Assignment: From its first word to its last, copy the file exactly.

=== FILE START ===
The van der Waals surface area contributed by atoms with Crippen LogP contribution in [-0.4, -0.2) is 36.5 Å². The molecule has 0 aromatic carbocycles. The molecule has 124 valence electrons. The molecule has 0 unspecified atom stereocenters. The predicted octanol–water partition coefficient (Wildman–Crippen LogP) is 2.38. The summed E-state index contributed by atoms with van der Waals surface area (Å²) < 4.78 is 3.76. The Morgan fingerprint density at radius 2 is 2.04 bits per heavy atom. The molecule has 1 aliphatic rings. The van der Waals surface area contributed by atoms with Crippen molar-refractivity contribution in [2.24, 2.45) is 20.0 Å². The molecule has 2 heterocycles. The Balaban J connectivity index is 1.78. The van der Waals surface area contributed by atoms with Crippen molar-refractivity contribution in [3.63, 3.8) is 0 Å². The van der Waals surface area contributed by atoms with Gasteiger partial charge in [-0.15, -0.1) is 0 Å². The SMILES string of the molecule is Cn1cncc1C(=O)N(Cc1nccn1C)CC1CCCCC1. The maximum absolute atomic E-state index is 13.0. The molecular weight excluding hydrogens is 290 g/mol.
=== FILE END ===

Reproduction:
The van der Waals surface area contributed by atoms with Crippen LogP contribution in [-0.4, -0.2) is 36.5 Å². The molecule has 0 aromatic carbocycles. The molecule has 124 valence electrons. The molecule has 0 unspecified atom stereocenters. The predicted octanol–water partition coefficient (Wildman–Crippen LogP) is 2.38. The summed E-state index contributed by atoms with van der Waals surface area (Å²) < 4.78 is 3.76. The Morgan fingerprint density at radius 2 is 2.04 bits per heavy atom. The molecule has 1 aliphatic rings. The van der Waals surface area contributed by atoms with Crippen molar-refractivity contribution in [2.24, 2.45) is 20.0 Å². The molecule has 2 heterocycles. The Balaban J connectivity index is 1.78. The van der Waals surface area contributed by atoms with Crippen molar-refractivity contribution in [3.63, 3.8) is 0 Å². The van der Waals surface area contributed by atoms with Gasteiger partial charge in [-0.15, -0.1) is 0 Å². The SMILES string of the molecule is Cn1cncc1C(=O)N(Cc1nccn1C)CC1CCCCC1. The maximum absolute atomic E-state index is 13.0. The molecular weight excluding hydrogens is 290 g/mol.